Why paying attention is not as simple as we think
Daniela Ginta, MSc
Every parent has at some point wondered whether their child lacks focus, perhaps overlooking the fact that today’s children are growing up in a busy world, full of stimuli that their developing brains are not yet equipped to manage in a balanced way.
At any given time, the brain receives messages (via sensory system) about the world, some more important than others. The way it deals with the deluge of information is by engaging two kinds of processing: top-down and bottom-up.
Say you meet for business in a busy coffee shop. Your top-down attention processing helps you focus on the meeting, while the bottom-up attention processing distracts you through a myriad of stimuli. Maintaining focus becomes a game of tug-of-war between the two.
The task is harder yet for children. “Attention is a cognitive process that develops over time as children grow,” says Gail Johnson, a pediatric occupational therapist at Mind in Motion, Occupational Therapy in Kamloops, BC. There are different types of attention, she explains, and motivation plays an important role.
If we’re asking children to perform tasks they’re not interested in, they’ll be easily distracted, cautions Johnson, but that doesn’t mean they’re unable to focus in general. Humans rely on more than one type of attention to survive, learn, and thrive, she explains, so considering just one will not give an accurate picture.
“Meeting children at their level of performance and increasing the level of challenge as you go will keep them focused,” says Johnson. When they’re focused, children are able to ask questions and participate in conversations; they can problem-solve, which enhances self-confidence and the ability to learn and tackle difficult tasks; they learn that different types of attention are employed at different times.
Never doubt the power of a good snuggle-and-read session. Reading to children helps them develop empathy and listening and language skills, and it enhances their ability to focus and discuss captivating story plots and moral and social issues.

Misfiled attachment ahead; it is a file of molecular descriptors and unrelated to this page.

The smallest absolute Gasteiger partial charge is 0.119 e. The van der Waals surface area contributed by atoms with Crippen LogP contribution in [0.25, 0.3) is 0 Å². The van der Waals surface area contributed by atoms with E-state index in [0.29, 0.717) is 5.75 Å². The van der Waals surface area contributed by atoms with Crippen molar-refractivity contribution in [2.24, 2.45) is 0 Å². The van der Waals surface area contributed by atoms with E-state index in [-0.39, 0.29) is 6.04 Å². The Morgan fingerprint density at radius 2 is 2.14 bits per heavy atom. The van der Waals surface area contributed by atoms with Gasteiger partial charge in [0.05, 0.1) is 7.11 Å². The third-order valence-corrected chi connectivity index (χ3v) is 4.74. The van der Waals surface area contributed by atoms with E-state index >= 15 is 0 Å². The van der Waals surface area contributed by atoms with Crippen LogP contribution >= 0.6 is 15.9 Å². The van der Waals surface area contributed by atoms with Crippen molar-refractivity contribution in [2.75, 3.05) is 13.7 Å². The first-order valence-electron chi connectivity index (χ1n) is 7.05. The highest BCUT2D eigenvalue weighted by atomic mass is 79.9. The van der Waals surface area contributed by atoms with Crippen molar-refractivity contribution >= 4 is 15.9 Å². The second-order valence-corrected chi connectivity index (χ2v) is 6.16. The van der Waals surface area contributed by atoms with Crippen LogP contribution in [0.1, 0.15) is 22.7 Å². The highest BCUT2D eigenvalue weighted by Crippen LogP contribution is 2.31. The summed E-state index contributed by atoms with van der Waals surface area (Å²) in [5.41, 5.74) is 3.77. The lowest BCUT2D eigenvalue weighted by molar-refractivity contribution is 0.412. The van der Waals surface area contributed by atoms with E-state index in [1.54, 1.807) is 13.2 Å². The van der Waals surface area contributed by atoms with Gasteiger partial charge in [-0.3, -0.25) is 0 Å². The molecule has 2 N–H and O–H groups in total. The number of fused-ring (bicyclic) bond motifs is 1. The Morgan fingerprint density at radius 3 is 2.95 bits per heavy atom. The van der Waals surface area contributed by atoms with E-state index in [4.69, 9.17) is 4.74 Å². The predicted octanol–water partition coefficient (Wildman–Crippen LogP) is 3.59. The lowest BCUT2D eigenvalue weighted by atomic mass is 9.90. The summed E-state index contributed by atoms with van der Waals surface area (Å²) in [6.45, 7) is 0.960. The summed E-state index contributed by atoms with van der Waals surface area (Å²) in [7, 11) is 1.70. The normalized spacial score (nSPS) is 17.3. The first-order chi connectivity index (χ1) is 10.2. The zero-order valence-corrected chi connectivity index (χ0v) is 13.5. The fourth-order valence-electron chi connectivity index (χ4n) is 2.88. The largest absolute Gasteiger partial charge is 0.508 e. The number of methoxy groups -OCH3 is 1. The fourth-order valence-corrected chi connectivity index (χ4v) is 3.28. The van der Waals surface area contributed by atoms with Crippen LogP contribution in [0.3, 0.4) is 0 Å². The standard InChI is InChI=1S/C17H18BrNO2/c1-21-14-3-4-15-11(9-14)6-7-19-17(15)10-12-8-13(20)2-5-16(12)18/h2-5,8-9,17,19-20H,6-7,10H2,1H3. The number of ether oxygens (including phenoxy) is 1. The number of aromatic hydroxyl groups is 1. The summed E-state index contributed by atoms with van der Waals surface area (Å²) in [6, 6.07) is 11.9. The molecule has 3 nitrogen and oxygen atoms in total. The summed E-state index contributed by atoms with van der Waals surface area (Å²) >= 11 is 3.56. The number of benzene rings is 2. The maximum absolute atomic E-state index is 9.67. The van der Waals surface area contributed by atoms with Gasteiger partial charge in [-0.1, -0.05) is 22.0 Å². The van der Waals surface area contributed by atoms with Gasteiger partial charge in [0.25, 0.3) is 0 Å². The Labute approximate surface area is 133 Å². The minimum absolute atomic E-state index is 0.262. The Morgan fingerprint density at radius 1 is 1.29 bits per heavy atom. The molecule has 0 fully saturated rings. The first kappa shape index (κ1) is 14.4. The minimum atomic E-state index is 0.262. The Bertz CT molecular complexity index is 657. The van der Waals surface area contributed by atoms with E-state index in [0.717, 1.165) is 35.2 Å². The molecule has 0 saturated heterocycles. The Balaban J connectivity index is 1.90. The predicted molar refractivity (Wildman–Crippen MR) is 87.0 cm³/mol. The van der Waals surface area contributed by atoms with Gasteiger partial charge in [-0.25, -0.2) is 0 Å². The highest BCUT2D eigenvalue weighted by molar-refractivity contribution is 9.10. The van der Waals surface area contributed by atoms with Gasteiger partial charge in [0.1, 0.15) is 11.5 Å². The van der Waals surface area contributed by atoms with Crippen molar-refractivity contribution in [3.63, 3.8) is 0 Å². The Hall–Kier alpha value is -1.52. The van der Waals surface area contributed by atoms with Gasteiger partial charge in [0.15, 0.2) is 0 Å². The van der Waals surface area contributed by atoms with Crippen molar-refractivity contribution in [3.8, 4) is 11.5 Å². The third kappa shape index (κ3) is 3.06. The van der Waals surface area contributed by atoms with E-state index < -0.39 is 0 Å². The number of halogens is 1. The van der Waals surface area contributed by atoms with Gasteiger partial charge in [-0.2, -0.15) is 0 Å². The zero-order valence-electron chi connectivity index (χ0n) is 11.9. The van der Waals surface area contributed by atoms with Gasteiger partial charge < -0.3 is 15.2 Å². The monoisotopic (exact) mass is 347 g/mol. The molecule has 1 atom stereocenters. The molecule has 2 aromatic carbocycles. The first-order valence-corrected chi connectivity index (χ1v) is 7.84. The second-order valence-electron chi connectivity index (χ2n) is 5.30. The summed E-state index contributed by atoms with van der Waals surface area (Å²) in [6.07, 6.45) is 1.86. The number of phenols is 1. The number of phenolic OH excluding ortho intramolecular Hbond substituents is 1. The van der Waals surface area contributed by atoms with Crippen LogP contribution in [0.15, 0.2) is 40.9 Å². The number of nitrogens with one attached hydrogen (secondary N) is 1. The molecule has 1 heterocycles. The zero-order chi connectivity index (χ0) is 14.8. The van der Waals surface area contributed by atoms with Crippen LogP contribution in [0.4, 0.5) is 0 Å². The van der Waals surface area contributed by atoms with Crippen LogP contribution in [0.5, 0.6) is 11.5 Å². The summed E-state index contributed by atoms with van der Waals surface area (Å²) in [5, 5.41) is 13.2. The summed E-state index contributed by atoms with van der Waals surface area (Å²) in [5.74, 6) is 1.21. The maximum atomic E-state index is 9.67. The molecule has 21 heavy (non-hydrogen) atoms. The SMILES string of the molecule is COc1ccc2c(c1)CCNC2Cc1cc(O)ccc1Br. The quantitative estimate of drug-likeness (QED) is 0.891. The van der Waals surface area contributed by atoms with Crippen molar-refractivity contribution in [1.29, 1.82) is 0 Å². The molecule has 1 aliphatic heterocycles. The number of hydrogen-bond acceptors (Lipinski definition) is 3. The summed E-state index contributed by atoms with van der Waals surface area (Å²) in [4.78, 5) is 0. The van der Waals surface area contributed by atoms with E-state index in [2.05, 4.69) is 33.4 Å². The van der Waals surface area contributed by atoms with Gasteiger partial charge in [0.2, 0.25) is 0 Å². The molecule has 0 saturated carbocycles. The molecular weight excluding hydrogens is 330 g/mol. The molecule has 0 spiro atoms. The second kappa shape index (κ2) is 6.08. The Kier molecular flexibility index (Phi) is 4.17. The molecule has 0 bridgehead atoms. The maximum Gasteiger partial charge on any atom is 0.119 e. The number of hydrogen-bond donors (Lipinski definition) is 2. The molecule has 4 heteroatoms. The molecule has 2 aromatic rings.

Same for playing together. “When we play with children, they get our full attention,” says Johnson. Playing, by themselves or with others, keeps children focused; it helps them develop social skills, learn to solve problems, and manage their feelings (or at least start to do so).
Multiple studies have concluded that nature has a rejuvenating effect on attention in both adults and children. Having windows facing green spaces or field trips in nature increased attention and helped decrease stress. Bonus: impulse control is better after some nature time.
Most people can only focus on one activity at a time. While some have better divided attention, overall focus and performance are affected when we try to attend to more than one activity at a time.
Babies and toddlers benefit the most from face-to-face interactions and real-life experiences, and less so from exposure to screens, be it television, tablets, or phones.
Children who watch too much TV early in life may have delayed language skills, but larger studies concluded that two hours or less do not harm cognitive performance as long as children and teenagers get at least 60 minutes of exercise daily and nine to 11 hours of sleep.
Some parents ban screens altogether, while others allow some. “Avoid using the television or other screens for babysitting,” cautions Johnson. Instead, reserve some time to watch together and chat about it.
“Observe the child and the activity they’re engaged in on screens,” says Johnson. Certain functional skills can be sharpened through computer activities, but there is no one-size-fits-all advice.
“Be aware of the game your child is playing, and see if they’re developing skills that are transferable to life activities,” she adds. Just-for-fun activities have their place, but observe your child’s emotional state as they’re disengaging from screens (tip: there should be no emotional distress).
Eating the right kinds of foods is essential for a child’s brain development.
“Cooking and baking from scratch is the best way to eat for brain health,” says Heather Parkinson, a registered holistic nutritionist based in Calgary. Additives and preservatives, along with colour chemicals and flavour enhancers, can adversely affect our brain, she explains.
Your child’s ability to focus is greatly improved when their blood sugar levels are balanced, which can be achieved, Parkinson explains, by combining a healthy protein or fat source with a natural carbohydrate, such as a piece of cheese or a handful of nuts with an apple or other fruit.
Food sensitivities and allergies can also affect focus. Parkinson advises keeping an eye on newly introduced foods.
You ask your child for undivided attention, but you keep checking your phone. Double standards anyone? If you must have your phone within reach for specific purposes, explain that to your child, says Johnson. Seek opportunities to exemplify sustained attention versus divided attention (avoid the big words, though.)
We live in a world full of distractions, many of which are generated by screens. We can’t isolate our children from real life, but we can help them develop the skills to compartmentalize screen time so they can attend to social activities and manage work without being constantly distracted.
Daniela Ginta, MSc, lives and writes in Kamloops, BC, alongside her family. Visit her at thinkofclouds.com.